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How has remote learning been working so far?

JeffCo Schools started the shift on March 16. We asked the superintendent how COVID-19 has impacted learning.

JEFFERSON COUNTY, Colorado — On Tuesday, Denver Public Schools, the state's largest district, launches its remote learning plan. But, how has the change been working? 

Jefferson County Schools started doing it on March 16.

"Just keep adapting, adapting, adapting," Jefferson County Schools superintendent Dr. Jason Glass said.

JeffCo was the first major school district to switch from in-person classes to remote learning -- affecting more than 85,000 students. Glass said one of the biggest challenges is having teachers find the right work balance for students.

"Some kids that were assigned way too much work, they were spending 8-to-10 hours a day working school work," Glass said. "Some kids were able to finish in a half hour." 

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Tsavo Cole is a freshman at Arvada West High School. Tsavo said he is now used to the routine.

"I treat it like a regular school day," Tsavo said. "I go through all my classes in order and have a little lunch break, too."

But, he does say one issue is consistency of how assignments and information are shared with students.

"All the teachers are kind of doing their own way of planning things and telling kids how to do it and it can get kind of messy," Tsavo said.

Glass said other district-wide concerns include making sure all the students do the work and check in.

"You have to keep asking who are we missing? What students are not engaging? What students have not been able to reach? What families are still out there that we haven't made contact with?" Glass said. "Eventually, we can get into truancy issues if students really refuse, students and families refuse to take part in this. This is school and it's serious."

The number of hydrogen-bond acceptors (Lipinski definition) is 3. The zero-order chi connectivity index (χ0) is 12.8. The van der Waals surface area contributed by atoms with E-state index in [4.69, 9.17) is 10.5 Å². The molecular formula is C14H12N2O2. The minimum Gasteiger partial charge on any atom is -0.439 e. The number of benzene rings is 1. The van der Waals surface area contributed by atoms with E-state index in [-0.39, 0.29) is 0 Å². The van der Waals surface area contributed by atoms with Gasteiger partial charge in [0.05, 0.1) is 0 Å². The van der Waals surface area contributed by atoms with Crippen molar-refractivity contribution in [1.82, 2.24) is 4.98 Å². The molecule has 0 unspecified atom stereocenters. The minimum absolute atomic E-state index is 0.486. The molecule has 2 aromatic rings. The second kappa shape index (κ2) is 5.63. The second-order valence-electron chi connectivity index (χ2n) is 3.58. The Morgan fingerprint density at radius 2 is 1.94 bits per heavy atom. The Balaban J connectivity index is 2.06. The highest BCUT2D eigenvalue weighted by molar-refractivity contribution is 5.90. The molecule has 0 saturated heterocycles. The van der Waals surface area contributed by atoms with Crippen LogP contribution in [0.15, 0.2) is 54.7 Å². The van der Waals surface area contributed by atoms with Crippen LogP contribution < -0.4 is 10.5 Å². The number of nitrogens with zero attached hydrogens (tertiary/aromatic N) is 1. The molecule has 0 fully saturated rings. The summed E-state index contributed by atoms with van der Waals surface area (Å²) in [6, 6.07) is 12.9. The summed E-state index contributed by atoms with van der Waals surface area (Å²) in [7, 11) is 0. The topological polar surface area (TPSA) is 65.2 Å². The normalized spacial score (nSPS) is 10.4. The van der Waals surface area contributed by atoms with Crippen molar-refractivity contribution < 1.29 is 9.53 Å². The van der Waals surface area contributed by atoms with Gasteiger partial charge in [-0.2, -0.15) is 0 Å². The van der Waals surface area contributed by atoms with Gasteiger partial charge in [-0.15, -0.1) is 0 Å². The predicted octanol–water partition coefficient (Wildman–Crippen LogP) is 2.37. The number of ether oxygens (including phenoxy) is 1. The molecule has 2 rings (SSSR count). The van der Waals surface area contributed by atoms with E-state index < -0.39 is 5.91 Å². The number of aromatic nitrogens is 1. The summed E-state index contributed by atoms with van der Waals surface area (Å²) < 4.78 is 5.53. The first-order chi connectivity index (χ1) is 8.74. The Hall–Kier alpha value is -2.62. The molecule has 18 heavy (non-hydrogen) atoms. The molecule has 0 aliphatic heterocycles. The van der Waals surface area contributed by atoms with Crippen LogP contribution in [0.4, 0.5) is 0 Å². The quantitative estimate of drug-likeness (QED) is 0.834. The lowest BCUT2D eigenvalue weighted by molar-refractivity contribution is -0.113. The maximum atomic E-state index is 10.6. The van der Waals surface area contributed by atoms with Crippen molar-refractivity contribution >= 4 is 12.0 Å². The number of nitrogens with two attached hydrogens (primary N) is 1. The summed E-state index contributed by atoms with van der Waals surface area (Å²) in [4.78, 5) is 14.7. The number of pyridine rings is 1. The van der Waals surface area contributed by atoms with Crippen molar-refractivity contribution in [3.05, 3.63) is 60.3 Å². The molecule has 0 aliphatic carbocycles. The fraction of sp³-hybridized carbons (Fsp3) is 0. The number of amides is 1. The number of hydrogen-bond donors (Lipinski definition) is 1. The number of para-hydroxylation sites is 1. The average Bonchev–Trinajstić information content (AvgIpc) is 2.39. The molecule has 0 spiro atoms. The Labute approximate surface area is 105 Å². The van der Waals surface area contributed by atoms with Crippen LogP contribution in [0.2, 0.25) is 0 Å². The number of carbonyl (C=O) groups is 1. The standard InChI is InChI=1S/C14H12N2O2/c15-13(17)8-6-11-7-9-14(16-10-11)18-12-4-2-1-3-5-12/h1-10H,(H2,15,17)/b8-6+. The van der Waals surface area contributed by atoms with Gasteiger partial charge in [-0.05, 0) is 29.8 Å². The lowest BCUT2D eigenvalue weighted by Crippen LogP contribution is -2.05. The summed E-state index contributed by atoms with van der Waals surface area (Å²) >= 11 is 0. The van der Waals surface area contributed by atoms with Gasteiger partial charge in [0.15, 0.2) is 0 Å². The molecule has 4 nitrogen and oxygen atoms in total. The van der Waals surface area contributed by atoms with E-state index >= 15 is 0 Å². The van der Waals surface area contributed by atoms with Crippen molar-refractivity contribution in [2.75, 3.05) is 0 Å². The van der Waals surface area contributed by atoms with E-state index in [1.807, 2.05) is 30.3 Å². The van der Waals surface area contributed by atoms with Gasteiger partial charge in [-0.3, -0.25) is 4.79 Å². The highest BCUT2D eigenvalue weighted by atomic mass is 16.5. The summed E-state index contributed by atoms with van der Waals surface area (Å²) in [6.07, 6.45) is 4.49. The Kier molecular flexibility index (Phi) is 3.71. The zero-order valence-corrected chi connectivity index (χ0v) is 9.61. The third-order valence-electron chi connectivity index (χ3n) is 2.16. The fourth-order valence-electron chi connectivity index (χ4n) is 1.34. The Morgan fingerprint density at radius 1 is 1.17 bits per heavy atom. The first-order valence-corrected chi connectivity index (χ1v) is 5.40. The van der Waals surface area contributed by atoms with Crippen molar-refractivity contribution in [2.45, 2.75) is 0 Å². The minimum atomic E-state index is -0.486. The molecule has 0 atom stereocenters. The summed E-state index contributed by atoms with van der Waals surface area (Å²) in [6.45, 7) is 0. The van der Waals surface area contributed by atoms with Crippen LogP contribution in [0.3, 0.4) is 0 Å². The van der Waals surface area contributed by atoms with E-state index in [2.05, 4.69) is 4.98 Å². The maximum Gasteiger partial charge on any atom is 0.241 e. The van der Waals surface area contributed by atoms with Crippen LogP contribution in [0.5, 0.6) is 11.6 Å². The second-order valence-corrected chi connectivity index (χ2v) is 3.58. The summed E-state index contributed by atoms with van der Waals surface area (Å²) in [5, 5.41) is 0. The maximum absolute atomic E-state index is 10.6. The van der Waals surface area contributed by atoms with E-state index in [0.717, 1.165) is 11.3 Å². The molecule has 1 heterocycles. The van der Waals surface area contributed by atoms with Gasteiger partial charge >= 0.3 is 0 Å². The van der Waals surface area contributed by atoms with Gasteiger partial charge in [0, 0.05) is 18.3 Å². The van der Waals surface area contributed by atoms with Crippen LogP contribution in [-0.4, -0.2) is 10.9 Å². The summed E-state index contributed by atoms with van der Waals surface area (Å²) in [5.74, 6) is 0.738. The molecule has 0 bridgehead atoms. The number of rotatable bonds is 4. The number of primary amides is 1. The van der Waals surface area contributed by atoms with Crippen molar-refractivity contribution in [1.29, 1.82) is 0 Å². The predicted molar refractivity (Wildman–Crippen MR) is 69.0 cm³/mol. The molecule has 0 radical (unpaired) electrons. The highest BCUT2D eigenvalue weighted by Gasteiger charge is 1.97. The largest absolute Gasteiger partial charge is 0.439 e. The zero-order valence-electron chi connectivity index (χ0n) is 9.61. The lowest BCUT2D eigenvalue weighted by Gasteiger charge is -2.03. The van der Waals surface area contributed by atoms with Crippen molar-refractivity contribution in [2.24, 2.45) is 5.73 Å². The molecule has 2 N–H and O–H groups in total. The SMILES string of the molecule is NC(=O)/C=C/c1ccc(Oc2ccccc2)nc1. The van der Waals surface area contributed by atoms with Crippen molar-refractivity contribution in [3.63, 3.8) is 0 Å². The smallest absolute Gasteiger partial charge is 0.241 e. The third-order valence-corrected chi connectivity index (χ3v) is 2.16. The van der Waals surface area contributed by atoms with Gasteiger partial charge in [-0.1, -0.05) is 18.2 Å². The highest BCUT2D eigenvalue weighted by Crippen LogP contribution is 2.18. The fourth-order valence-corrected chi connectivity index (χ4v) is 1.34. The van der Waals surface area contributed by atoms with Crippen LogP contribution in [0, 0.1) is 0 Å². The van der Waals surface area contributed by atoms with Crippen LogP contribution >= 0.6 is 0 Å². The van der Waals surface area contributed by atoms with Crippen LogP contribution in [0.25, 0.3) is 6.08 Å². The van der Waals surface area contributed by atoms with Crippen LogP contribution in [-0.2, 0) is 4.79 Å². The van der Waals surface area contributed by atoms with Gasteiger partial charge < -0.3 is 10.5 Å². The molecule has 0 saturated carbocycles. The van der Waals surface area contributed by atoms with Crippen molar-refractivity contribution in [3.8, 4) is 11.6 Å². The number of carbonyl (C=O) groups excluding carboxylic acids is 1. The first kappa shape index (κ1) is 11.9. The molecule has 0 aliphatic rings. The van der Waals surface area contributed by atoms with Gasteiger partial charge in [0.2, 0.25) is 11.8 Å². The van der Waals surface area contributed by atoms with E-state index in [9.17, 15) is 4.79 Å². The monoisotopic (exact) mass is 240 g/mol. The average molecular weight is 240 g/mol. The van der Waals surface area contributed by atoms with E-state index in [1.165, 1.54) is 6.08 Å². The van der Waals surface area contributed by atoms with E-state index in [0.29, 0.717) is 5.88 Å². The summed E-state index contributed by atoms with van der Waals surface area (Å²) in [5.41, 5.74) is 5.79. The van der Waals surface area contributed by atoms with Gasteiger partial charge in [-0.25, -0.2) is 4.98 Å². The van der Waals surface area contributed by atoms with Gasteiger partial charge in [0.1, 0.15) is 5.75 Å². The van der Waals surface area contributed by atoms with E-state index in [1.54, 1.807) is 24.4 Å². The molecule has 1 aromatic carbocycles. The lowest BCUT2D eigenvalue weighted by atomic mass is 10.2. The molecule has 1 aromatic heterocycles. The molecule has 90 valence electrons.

The superintendent said the district needs to make the shift to more asynchronous learning, meaning more assignments students can do outside of a timed, online class.

But, Tsavo said immediate feedback is one of the most important things missing.

"The difference here is you're not able to talk to your friends or talk to the teacher," Tsavo said.

The transition to remote learning is not perfect, according to Glass. But he said varying approaches and creativity must be embraced.

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"There are gonna be different ways of implementing this and you want that experimentation and ingenuity from your employees," Glass said.

Glass and his staff will brief the Jefferson County Board of Education Wednesday morning on how remote learning has been working and the impact it is having on the budget.

"What do we do with fees like lunch fees or bus fees or athletic fees or services families paid for that they're not necessarily getting?" Glass said. 

Tsavo said, overall, he is happy with how remote learning has been working for him.

"I’ve had like no problems. I’ve been able to do all my work and nothing has gone crazy so," Tsavo said. "It’s actually been going pretty smooth."

 The superintendent says he is proud of how JeffCo staff, students, and families have made the adjustment under the COVID-19 pandemic.

"None of these elements are really surprises," Glass said. "What has become difficult was the implementation of them at scale."

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